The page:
Koop made it clear that AIDS was spread by the transmission of specific body fluids—semen and blood. "I went to tremendous lengths" to emphasize that "you didn't get it from kissing a girl goodnight, and you didn't get it from driving a car that an AIDS person had driven," he says. "That was very important because people were being kept out of school because it was thought that they would contaminate other children."
Then in 1988, a flyer titled Understanding AIDS, a summary of Koop's 1986 report on the disease, was mailed to all 107 million U.S. households.
"I did a lot to help educate people," says Koop. "Essentially, what the country needed was a frank, charismatic leader who was not afraid to talk about AIDS." The fact that Koop had come into the Reagan administration as an acknowledged conservative made his forthright approach to AIDS all the more powerful.
When mandatory AIDS testing was proposed in 1987, Koop and other public health officials worried that it would result in widespread discrimination against those who were HIV-positive and might drive people with HIV/AIDS underground, away from help and counseling. AIDS testing has remained voluntary and anonymous. Koop thinks it's time to change that policy, however, so that public health departments can use
- U.S. Public Health Service (USPHS) recommends how to prevent AIDS transmission by sexual contact and blood transfusions.
- CDC adds a fifth risk category: female sex partners of men with AIDS.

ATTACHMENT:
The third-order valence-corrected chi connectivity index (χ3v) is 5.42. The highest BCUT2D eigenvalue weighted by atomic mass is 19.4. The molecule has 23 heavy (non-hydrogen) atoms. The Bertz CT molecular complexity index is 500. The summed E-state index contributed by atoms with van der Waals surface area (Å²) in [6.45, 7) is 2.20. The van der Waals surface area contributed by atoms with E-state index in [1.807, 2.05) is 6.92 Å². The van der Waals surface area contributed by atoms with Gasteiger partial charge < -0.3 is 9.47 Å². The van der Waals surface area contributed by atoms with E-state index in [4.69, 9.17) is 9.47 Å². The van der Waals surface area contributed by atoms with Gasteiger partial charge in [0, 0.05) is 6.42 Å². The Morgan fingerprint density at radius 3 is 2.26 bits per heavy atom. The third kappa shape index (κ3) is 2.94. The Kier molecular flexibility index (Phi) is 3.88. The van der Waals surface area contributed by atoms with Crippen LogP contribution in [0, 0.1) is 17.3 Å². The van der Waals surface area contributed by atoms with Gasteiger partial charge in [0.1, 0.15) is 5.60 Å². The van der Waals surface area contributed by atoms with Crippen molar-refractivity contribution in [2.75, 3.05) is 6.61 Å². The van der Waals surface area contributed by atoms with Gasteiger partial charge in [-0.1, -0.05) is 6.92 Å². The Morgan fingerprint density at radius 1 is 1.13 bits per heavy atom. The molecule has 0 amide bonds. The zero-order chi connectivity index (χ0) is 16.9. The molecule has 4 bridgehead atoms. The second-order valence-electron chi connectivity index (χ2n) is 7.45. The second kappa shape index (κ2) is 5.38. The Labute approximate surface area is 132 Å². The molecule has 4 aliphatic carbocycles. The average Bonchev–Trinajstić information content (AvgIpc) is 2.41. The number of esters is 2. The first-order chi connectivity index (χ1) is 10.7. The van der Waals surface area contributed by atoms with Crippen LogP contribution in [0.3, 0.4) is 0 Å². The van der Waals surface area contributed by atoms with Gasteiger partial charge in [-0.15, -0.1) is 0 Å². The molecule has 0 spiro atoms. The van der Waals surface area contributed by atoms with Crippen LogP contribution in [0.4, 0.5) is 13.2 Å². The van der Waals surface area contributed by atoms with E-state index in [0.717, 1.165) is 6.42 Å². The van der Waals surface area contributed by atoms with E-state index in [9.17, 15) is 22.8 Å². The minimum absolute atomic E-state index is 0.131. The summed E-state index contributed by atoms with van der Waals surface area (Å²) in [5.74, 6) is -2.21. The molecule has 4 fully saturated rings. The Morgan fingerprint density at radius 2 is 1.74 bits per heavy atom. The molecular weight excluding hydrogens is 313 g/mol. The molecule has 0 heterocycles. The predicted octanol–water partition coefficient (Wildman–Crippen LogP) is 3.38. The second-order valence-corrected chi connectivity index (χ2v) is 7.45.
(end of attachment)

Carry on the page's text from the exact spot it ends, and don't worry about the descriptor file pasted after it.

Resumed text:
- World Health Organization (WHO) begins global surveillance of AIDS.
- Researchers at Pasteur Institute in France isolate virus that causes AIDS and call it lymphadenopathy- associated virus (LAV).
- Both Time and Newsweek run cover stories about AIDS.
- The CDC suggests that reducing needle sharing should prevent transmission of the AIDS virus among IV drug users.
- Dr. Robert Gallo at the National Institutes of Health (NIH) isolates a virus that causes AIDS and calls it human T-cell lymphotropic virus type III (HTLV-III).
- Gay bathhouses begin closing in cities all across the United States.
- LAV and HTLV-III are determined to be the same.
- Atlanta hosts the first International AIDS Conference.
- USPHS issues recommendations on how to prevent HIV transmission from pregnant mothers to their unborn children.
- President Reagan mentions AIDS at a press conference.
- Blood banks in the United States start screening for the AIDS virus.
- Actor Rock Hudson dies of AIDS.
- In Indiana, 13-year-old Ryan White, after contracting AIDS from a blood transfusion, is barred from school.
- International Committee on the Taxonomy of Viruses rules the AIDS virus be called human immunodeficiency virus (HIV).
- HIV-2 is discovered among commercial sex workers in West Africa.
- Needle exchange programs open in Boston and New Haven, Conn.
- U.S. Surgeon General Koop issues a report calling for AIDS education and condom use.